• for non-complex, small banks, reduce the administrative burden linked to some rules in the area of remuneration (namely those on deferral and remuneration using instruments, such as shares), which appear disproportionate for these banks
  • make CRD/CRR rules more proportionate and less burdensome for smaller and less complex institutions where some of the current disclosure, reporting and complex trading book-related requirements appear not to be justified by prudential considerations.

European Parliament - Press Release (16.4.2019): Parliament approves rules to reduce risks to EU banks and protect taxpayers

Council of the EU - Press release (14.5.2019): Banking Union: Council adopts measures to reduce risk in the banking system

European Commission - Fact Sheet - Adoption of the banking package: revised rules on capital requirements (CRR II/CRD V) and resolution (BRRD/SRM)

2. Basel Committee on Banking Supervision’s recommendations on the finalisation of the Basel III framework

Basel Committee on Banking Supervision Basel III: Finalising post-crisis reforms

Commission press release: Banking regulation: Commission welcomes Basel Committee's agreement on post-crisis reforms

The Commission has sent to the EBA a call for advice on the implementation of the recommendations in Europe: EBA will support the Commission in the implementation of the Basel III framework in the EU

 

Application and timetable

The CRR/CRD regulatory framework applies to the following supervised entities:

  • credit institutions
  • investment firms, excluding investment firms referred to in chapter 6 section 1 subsection 4 of the Investment Services Act
  • management companies engaged in operations referred to in section 5 subsection 2 of the Investment Services Act (portfolio management companies)
  • central institutions of amalgamations of deposit banks
  • holding companies of credit institutions
  • holding companies of investment firms
  • parent undertakings of financial and insurance conglomerates.

Following the signature of the adopted legislation in the week of 20 May, the banking package will be published in the Official Journal in the course of June and will enter into force 20 days later. Most of the new rules will start applying in mid-2021.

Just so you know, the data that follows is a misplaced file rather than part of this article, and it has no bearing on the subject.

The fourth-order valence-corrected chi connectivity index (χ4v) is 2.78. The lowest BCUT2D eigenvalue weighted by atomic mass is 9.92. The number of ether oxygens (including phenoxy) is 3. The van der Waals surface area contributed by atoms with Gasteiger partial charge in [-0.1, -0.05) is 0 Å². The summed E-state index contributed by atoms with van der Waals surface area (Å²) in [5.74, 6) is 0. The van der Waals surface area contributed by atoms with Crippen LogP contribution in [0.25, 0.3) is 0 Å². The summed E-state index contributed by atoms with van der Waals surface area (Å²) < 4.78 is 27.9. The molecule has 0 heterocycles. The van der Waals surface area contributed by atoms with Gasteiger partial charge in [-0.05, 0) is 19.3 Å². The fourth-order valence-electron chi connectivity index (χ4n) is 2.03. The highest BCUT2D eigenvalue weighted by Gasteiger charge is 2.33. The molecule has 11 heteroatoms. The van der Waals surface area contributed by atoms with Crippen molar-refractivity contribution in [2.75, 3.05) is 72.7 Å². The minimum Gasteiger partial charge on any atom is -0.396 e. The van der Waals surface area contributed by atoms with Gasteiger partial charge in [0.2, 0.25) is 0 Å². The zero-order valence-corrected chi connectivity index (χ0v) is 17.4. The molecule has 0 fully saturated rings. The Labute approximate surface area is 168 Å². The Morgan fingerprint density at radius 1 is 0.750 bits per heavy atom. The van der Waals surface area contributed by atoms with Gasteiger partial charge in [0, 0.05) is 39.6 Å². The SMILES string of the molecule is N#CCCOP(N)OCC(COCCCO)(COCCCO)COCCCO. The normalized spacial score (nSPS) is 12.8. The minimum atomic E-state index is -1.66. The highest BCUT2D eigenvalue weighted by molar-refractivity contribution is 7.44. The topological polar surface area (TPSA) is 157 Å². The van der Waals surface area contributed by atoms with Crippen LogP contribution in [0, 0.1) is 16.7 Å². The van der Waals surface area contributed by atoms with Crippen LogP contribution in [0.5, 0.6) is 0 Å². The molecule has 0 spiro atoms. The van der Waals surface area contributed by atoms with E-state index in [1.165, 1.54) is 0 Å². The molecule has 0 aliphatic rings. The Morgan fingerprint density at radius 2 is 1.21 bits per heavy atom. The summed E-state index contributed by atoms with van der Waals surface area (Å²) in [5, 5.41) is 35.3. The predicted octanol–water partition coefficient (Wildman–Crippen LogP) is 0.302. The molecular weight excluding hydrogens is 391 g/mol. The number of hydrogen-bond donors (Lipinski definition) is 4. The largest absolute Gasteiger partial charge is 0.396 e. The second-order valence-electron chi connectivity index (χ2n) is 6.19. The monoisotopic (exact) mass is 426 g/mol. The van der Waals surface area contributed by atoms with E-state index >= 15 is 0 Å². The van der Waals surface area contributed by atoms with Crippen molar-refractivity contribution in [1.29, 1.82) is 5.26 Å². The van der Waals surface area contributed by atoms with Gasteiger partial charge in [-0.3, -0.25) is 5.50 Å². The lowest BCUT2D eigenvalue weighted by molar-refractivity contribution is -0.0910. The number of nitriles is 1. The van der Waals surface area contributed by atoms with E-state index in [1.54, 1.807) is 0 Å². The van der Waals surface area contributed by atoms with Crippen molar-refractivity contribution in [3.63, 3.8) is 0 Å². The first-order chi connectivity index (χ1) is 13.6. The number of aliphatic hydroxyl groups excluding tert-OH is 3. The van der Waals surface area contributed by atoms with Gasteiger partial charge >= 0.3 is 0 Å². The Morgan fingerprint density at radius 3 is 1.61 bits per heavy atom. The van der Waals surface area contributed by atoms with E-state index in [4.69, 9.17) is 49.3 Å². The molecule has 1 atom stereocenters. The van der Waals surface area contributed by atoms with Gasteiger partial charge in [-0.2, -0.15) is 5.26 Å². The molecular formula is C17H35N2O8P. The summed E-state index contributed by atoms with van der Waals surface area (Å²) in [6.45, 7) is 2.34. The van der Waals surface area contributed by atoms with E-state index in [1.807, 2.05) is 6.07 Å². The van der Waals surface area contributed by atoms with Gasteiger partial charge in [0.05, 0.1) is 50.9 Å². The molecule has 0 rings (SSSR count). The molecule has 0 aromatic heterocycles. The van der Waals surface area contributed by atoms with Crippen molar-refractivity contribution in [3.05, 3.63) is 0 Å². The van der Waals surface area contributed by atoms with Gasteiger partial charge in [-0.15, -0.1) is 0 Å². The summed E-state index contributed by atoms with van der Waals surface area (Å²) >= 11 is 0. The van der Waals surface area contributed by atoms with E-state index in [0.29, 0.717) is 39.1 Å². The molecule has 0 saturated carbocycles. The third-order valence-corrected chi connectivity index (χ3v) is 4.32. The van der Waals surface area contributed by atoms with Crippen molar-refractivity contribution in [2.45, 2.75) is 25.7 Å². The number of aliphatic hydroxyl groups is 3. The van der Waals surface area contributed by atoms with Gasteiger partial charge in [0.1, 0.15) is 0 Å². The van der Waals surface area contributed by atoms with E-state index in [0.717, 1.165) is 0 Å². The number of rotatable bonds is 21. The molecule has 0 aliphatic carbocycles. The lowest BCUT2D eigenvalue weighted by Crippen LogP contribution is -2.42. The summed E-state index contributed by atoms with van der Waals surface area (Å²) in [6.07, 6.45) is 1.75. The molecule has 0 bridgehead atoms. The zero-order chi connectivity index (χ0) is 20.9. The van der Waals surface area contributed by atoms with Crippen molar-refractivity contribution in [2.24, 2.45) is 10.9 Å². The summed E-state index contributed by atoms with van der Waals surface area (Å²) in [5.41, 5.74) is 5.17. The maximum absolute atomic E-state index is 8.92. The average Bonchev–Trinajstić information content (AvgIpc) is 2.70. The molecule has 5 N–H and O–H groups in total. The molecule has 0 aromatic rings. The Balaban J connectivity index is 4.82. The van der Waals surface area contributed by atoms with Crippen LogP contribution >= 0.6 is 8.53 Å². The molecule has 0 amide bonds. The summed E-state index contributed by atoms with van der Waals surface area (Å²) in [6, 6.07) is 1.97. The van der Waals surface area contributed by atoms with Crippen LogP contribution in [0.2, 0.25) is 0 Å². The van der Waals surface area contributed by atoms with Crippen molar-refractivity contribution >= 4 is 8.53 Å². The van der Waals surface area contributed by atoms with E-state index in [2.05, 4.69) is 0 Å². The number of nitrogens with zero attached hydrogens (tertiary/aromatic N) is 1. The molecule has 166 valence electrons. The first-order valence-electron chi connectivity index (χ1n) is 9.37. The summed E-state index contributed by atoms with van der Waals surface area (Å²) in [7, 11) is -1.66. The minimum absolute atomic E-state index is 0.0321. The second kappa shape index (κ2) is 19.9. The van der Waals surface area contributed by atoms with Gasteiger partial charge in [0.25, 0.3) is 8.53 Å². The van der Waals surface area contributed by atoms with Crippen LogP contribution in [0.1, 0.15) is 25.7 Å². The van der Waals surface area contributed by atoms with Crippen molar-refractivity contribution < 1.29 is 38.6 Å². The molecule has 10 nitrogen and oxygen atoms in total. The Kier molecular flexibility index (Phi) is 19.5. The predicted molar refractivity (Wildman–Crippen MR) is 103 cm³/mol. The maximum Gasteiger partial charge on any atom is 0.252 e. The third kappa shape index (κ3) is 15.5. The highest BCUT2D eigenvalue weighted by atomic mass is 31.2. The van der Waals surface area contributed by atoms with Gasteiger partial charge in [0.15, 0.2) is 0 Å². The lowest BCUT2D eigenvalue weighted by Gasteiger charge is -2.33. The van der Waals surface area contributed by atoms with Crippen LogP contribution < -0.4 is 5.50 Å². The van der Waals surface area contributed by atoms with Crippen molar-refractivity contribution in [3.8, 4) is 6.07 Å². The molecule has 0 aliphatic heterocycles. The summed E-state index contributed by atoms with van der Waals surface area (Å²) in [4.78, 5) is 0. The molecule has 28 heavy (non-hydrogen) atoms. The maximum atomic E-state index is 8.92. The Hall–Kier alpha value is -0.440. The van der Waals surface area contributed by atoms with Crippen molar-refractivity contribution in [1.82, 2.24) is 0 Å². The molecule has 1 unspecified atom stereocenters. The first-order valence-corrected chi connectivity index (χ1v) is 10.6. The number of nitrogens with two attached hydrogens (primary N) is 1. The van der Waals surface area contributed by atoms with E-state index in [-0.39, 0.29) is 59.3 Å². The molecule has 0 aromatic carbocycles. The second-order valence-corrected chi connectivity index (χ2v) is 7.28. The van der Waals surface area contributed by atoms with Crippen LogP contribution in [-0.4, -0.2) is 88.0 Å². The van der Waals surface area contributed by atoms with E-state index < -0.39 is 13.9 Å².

Regulatory links

Credit Requirements Directive (CRD IV)

Capital Requirements Regulation (CRR)

Regulatory and implementing technical standards adopted by the EU Commission as decisions and regulations

Interactive single rulebook maintained by the EBA

Q&As maintained by the EBA

The EBA's Guidelines and Recommendations classified by topic

Act on Credit Institutions and other related legislation

Regulation (EU) 2016/445 of the European Central Bank of 14 March 2016 on the exercise of options and discretions available in Union law (ECB/2016/4)

Guideline (EU) 2017/697 of the European Central Bank of 4 April 2017 on the exercise of options and discretions available in Union law by national competent authorities in relation to less significant institutions (ECB/2017/9)

Recommendation of the European Central Bank of 4 April 2017 on common specifications for the exercise of some options and discretions available in Union law by national competent authorities in relation to less significant institutions (ECB/2017/10)

ECB Guide on options and discretions available in Union law - Consolidated version November 2016

Regulations and guidelines 25/2013 Capital requirements calculation and large exposures

Regulations and guidelines 26/2013 Yhteiseurooppalainen raportointi (COREP) (in Finnish)